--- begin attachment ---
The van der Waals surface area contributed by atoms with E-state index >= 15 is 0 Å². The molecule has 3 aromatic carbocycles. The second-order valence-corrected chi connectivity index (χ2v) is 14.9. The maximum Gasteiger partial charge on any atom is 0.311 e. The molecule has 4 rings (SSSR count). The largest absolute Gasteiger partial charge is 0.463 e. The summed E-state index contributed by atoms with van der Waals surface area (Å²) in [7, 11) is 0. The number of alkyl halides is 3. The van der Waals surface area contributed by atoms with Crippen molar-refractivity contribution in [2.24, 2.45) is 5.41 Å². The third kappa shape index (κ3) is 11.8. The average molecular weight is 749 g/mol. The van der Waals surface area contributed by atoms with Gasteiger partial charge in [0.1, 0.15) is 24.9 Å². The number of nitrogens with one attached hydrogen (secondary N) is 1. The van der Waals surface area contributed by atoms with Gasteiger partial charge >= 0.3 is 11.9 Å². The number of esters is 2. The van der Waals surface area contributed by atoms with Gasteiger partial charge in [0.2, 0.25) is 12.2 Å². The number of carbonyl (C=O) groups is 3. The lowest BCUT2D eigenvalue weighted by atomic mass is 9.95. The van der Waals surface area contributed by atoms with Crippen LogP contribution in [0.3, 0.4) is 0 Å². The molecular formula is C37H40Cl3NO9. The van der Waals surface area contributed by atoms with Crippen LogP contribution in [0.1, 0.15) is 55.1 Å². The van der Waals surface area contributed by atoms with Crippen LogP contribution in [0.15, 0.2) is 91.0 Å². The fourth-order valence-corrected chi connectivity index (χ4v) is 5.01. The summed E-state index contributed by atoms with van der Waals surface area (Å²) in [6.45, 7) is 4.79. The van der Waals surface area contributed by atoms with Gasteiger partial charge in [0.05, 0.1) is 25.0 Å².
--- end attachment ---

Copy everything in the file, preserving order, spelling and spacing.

The van der Waals surface area contributed by atoms with E-state index >= 15 is 0 Å². The molecule has 3 aromatic carbocycles. The second-order valence-corrected chi connectivity index (χ2v) is 14.9. The maximum Gasteiger partial charge on any atom is 0.311 e. The molecule has 4 rings (SSSR count). The largest absolute Gasteiger partial charge is 0.463 e. The summed E-state index contributed by atoms with van der Waals surface area (Å²) in [7, 11) is 0. The number of alkyl halides is 3. The van der Waals surface area contributed by atoms with Crippen molar-refractivity contribution in [2.24, 2.45) is 5.41 Å². The third kappa shape index (κ3) is 11.8. The average molecular weight is 749 g/mol. The van der Waals surface area contributed by atoms with Gasteiger partial charge in [0.1, 0.15) is 24.9 Å². The number of nitrogens with one attached hydrogen (secondary N) is 1. The van der Waals surface area contributed by atoms with Gasteiger partial charge >= 0.3 is 11.9 Å². The number of esters is 2. The van der Waals surface area contributed by atoms with Gasteiger partial charge in [0.2, 0.25) is 12.2 Å². The number of carbonyl (C=O) groups is 3. The lowest BCUT2D eigenvalue weighted by atomic mass is 9.95. The van der Waals surface area contributed by atoms with Crippen LogP contribution in [0.3, 0.4) is 0 Å². The molecular formula is C37H40Cl3NO9. The van der Waals surface area contributed by atoms with Crippen LogP contribution in [0.1, 0.15) is 55.1 Å². The van der Waals surface area contributed by atoms with Crippen LogP contribution in [0.15, 0.2) is 91.0 Å². The fourth-order valence-corrected chi connectivity index (χ4v) is 5.01. The summed E-state index contributed by atoms with van der Waals surface area (Å²) in [6.45, 7) is 4.79. The van der Waals surface area contributed by atoms with Gasteiger partial charge in [0.05, 0.1) is 25.0 Å².